Looking Down On Lower East Lake

After stopping between the two lakes to cool off and water up, we contoured above the lower lake …

Wiley Peak From Lower East Lake

…and began a long northeasterly traverse above the Pass Creek valley.  All traces of boot-path and other human presence were left behind; once beyond East Lakes, we saw nary a footprint or cairn.

Traversing Past East Lakes

About ¾ mile past East Lakes, our traverse route crossed over a rocky rib that gave us a first look at Mt. Redoubt, Pass Lake, and a 5800-foot saddle between Pass Creek and Indian Creek.  The saddle didn’t appear too far away, but it still took us over 2 hours to make the tedious side-hill traverse.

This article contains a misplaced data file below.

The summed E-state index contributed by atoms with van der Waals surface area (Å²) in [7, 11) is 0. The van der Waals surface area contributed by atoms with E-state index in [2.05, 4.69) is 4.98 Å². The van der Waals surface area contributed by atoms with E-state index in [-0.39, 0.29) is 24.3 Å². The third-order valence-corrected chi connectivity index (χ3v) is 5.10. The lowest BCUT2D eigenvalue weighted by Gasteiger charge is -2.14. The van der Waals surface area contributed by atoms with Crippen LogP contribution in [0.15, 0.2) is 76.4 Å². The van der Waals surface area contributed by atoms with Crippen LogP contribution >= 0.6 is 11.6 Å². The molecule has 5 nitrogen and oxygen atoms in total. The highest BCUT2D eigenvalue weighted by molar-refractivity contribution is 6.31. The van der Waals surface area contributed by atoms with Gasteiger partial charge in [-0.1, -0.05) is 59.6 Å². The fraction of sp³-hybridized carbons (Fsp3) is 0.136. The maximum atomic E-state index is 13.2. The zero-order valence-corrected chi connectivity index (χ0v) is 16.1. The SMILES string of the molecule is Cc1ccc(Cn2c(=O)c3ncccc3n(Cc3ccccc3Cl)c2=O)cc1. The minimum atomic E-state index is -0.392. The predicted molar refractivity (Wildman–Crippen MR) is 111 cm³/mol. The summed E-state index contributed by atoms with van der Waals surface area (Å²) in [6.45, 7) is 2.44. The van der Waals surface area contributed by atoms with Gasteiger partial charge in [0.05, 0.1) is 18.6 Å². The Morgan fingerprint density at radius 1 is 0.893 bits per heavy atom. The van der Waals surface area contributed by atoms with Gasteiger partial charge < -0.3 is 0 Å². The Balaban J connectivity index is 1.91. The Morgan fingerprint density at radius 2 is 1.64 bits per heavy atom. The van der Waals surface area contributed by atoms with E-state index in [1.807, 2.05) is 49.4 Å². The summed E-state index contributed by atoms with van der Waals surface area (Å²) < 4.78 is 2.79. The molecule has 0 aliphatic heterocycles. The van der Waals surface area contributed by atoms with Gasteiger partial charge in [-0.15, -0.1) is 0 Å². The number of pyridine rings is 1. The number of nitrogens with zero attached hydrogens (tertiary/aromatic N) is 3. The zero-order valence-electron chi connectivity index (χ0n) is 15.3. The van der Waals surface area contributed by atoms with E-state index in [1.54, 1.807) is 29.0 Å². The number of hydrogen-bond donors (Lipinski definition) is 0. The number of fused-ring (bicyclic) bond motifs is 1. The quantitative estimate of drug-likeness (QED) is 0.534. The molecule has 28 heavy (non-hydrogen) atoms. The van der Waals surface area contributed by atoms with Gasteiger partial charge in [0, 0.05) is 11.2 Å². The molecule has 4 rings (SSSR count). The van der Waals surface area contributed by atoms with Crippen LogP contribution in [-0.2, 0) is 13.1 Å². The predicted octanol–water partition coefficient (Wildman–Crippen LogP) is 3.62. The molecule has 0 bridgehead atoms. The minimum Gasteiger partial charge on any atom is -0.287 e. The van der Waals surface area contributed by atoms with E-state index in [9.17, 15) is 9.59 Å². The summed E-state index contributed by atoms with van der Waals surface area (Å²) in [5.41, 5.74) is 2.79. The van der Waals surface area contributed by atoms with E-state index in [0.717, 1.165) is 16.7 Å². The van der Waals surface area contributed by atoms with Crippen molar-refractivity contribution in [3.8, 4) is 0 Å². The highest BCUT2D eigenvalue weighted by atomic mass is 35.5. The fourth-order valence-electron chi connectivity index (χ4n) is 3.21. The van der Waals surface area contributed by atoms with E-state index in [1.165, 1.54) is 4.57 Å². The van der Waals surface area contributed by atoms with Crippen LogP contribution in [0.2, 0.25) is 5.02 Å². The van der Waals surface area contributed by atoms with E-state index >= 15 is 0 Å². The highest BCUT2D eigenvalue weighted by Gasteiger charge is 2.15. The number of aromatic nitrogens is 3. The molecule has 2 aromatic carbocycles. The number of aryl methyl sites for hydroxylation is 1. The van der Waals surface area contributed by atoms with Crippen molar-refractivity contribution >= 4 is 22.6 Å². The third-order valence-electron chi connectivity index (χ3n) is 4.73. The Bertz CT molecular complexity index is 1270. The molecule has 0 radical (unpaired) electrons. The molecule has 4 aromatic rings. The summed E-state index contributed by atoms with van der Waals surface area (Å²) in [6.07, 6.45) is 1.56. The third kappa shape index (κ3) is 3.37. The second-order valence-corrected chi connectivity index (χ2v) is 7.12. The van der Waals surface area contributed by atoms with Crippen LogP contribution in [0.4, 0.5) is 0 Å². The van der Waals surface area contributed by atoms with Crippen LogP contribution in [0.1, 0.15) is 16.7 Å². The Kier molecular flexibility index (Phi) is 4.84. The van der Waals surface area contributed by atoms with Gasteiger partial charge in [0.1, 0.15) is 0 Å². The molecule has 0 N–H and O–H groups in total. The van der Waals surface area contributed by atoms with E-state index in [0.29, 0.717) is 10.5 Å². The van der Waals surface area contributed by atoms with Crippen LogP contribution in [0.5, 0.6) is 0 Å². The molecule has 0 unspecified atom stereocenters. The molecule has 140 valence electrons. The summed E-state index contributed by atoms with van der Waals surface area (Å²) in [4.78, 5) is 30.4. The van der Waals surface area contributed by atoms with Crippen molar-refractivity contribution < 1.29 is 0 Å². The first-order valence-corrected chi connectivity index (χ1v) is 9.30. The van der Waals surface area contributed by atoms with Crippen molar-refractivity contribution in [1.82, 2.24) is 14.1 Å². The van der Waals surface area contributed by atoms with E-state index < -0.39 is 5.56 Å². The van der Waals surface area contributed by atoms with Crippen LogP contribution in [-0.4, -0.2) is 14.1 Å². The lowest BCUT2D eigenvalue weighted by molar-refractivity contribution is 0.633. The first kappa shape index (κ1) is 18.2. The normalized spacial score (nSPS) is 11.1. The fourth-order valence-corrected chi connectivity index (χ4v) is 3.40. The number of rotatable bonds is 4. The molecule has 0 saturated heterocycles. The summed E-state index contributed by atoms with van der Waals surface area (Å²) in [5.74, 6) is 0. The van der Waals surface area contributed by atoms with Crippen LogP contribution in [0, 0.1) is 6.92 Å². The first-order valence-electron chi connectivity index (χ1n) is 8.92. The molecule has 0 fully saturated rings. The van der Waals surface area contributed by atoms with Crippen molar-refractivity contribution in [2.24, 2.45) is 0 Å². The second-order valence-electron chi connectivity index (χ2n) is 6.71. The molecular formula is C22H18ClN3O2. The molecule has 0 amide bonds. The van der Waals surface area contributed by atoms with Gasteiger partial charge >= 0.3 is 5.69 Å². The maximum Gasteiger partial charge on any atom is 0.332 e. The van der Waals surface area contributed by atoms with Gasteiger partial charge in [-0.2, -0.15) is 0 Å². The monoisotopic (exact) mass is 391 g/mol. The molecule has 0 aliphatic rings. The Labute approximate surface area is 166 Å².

Mount Redoubt and Pass Lake

Upon arriving at the 5800-foot saddle, we could see Bear Mountain up to the left and Indian Basin down to the right.  There was a mile of forest between us and the basin, but we really didn’t think it could be all that bad.  Perhaps we should have known better: that mile of forest proved to dish up 2 hours of pure misery for us!  Due to a combination of poor route choices and bad luck, we ended up in horrible brush and scrub cedars, with wasp nests scattered throughout.

Bear Mountain and Indian Basin From Saddle